Wednesday, February 27, 2019

No Time to Cry


"No Time to Cry" is a song I wrote many years ago... I'm so excited to have been able to record it the way I originally heard it in my mind.  This is dedicated to my mother, Elizabeth Baron, who contributed some of the lyrics.  She wanted her life story and documentary to be called "No Time to Cry," which was how she lived her life. 

Listen here
No Time to Cry
Lyrics:


My home is the universe, my family all mankind.
My mission is the search for truth;
the light has filled my mind.
Wealth cannot be measured, now, by things
the eyes can only see.

We must believe a new reality.
Wounds will heal, there’s no time to cry.
Though troubles do arise, you’ll see
blessings in disguise.

No time to cry
No time to cry

Body, mind and spirit balance in the end.
We’re living in such darkness,
but truth can heal and mend.
Rage and hate descend and die
so love can heal the hurting heart.

Once there was a time we thought we’d nothing left to give.
But now we are aware there’s no time to cry,
no time to die,
no time but to live.

Saturday, January 26, 2019

The Impossible Sky


I wrote the music for "The Impossible Sky" in one take... totally improvised.

GO HERE TO LISTEN.


The lyrics:

The Impossible Sky

Suspended from a skyhook, an Old World Lark
is out of reach, can’t conceive, in the dark.
Soaring through the skywaves, vault the arch
clearest welkin cover, vault the sky march.
In God’s home, listen for the silence.
Let the whispers of infinity flow in your ear.
Let the eyes on the back of your head help you to hear
His messages, which will come so clear.

Life is a liquid flowing in time.
Life is a journey down the skyline.
As we slide through the slipstream clouds,
feet turn into knees.
The only way to capture what you need is to seize.
Crawling-- languid-- seeking complacency in flight.
Only in our blindness, brightest sun, do we see night.

A destiny is a spiritual drama in which we seek the why.
And though we are so crippled, we can move toward the sky
- the impossible sky. Darling, we can do it if we try---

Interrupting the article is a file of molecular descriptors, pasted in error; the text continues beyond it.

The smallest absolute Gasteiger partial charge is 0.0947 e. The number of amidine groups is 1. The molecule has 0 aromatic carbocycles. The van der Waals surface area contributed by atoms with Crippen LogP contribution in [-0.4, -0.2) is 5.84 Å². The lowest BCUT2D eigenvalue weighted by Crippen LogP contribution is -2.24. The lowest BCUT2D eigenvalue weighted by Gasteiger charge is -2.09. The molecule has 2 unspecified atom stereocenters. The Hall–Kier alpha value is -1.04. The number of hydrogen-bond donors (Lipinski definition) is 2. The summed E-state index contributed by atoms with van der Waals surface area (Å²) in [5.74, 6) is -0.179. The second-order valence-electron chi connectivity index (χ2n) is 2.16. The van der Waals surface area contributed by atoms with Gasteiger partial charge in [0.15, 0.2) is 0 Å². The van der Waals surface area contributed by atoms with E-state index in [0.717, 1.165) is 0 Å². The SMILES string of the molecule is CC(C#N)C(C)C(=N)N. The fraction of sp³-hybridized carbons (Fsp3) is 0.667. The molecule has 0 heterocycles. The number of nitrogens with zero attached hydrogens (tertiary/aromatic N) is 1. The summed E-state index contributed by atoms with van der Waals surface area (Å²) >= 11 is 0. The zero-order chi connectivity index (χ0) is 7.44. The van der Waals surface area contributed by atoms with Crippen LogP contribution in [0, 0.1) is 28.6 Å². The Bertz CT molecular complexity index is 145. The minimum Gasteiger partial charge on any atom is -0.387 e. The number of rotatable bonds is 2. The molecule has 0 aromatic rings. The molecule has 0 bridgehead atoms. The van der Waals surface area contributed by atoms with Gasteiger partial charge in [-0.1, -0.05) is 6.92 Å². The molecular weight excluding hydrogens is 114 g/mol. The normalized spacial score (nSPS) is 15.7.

Drift free, fly – till we’re all so sky-high.
Fly--- ooh--- It's only the impossible sky.

Thursday, November 29, 2018

Delacroix - Influence of Impressionists

I attended the new Delacroix exhibit in NYC at the Metropolitan last week.  It was spectacular, to say the least.  I understand why he was such a huge influence and inspiration for the Impressionists.

French painter Eugène Delacroix (1798–1863) was one of the greatest creative figures of the nineteenth century. Coming of age after the fall of Napoleon, he reconnected the present to the past on his own terms. Delacroix produced an extraordinarily vibrant body of work, setting into motion a cascade of innovations that changed the course of art. This exhibition is the first comprehensive retrospective devoted to this amazing artist ever held in North America. [more...]
































Monday, November 26, 2018

Rare van Gogh European Paintings

I'm always thrilled to see the paintings of the most famous artist in the world, but this was a rare event at the Met.  On my way to the Delacroix exhibit, I saw the 16 reunited paintings of Vincent van Gogh.

The Met’s Van Gogh Paintings are Usually Off Touring the World. Now, All 16 Have Been Reunited in New York At Last


The Met offers a rare chance to see all the Van Gogh canvases in its European paintings collection. In a blog post, Alison Hokanson, the department’s assistant curator, called this a “not-to-be-missed occasion.” [more...]











Hilma af Klint Familiar to Me

I was lucky to see the big Hilma af Klint show at the Guggenheim in NYC this past week. I'd written about some of the themes in her work long before I'd ever heard of her - in my book, "The Mystic Artist." af Klint rarely exhibited her paintings and, convinced the world was not yet ready to understand her work, stipulated that it not be shown for twenty years following her death. Ultimately, her work was all but unseen until 1986, and only over the subsequent three decades have her paintings and works on paper begun to receive serious attention.

“I can’t help but agree with all the praise being heaped on the Guggenheim’s big #HilmaafKlint show," writes Ben Davis in his review in ArtNETNews. "It’s great, great, beyond great.” Read on to learn why.